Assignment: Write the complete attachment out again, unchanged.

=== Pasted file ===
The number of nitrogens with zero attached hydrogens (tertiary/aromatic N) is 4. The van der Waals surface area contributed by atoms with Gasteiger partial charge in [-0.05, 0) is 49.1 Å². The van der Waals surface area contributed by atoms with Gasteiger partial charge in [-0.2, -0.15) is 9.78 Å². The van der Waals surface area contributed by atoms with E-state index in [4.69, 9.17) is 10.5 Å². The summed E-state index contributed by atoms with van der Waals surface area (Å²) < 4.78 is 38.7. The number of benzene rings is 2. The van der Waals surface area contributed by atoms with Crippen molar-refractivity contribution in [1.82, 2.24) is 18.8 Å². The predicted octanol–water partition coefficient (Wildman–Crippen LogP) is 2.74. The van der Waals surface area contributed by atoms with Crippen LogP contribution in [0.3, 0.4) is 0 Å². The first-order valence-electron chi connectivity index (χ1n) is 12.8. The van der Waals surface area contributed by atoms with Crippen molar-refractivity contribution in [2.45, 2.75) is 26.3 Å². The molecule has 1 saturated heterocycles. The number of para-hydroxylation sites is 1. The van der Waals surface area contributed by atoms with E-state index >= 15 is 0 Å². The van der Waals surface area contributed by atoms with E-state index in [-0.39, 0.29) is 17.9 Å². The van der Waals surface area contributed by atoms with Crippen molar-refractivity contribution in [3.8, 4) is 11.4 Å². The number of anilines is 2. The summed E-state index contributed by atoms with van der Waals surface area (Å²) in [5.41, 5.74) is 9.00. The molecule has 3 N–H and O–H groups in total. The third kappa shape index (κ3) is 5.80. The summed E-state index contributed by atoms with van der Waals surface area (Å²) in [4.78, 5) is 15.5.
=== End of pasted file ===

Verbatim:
The number of nitrogens with zero attached hydrogens (tertiary/aromatic N) is 4. The van der Waals surface area contributed by atoms with Gasteiger partial charge in [-0.05, 0) is 49.1 Å². The van der Waals surface area contributed by atoms with Gasteiger partial charge in [-0.2, -0.15) is 9.78 Å². The van der Waals surface area contributed by atoms with E-state index in [4.69, 9.17) is 10.5 Å². The summed E-state index contributed by atoms with van der Waals surface area (Å²) < 4.78 is 38.7. The number of benzene rings is 2. The van der Waals surface area contributed by atoms with Crippen molar-refractivity contribution in [1.82, 2.24) is 18.8 Å². The predicted octanol–water partition coefficient (Wildman–Crippen LogP) is 2.74. The van der Waals surface area contributed by atoms with Crippen LogP contribution in [0.3, 0.4) is 0 Å². The first-order valence-electron chi connectivity index (χ1n) is 12.8. The van der Waals surface area contributed by atoms with Crippen molar-refractivity contribution in [2.45, 2.75) is 26.3 Å². The molecule has 1 saturated heterocycles. The number of para-hydroxylation sites is 1. The van der Waals surface area contributed by atoms with E-state index >= 15 is 0 Å². The van der Waals surface area contributed by atoms with E-state index in [-0.39, 0.29) is 17.9 Å². The van der Waals surface area contributed by atoms with Crippen molar-refractivity contribution in [3.8, 4) is 11.4 Å². The number of anilines is 2. The summed E-state index contributed by atoms with van der Waals surface area (Å²) in [5.41, 5.74) is 9.00. The molecule has 3 N–H and O–H groups in total. The third kappa shape index (κ3) is 5.80. The summed E-state index contributed by atoms with van der Waals surface area (Å²) in [4.78, 5) is 15.5.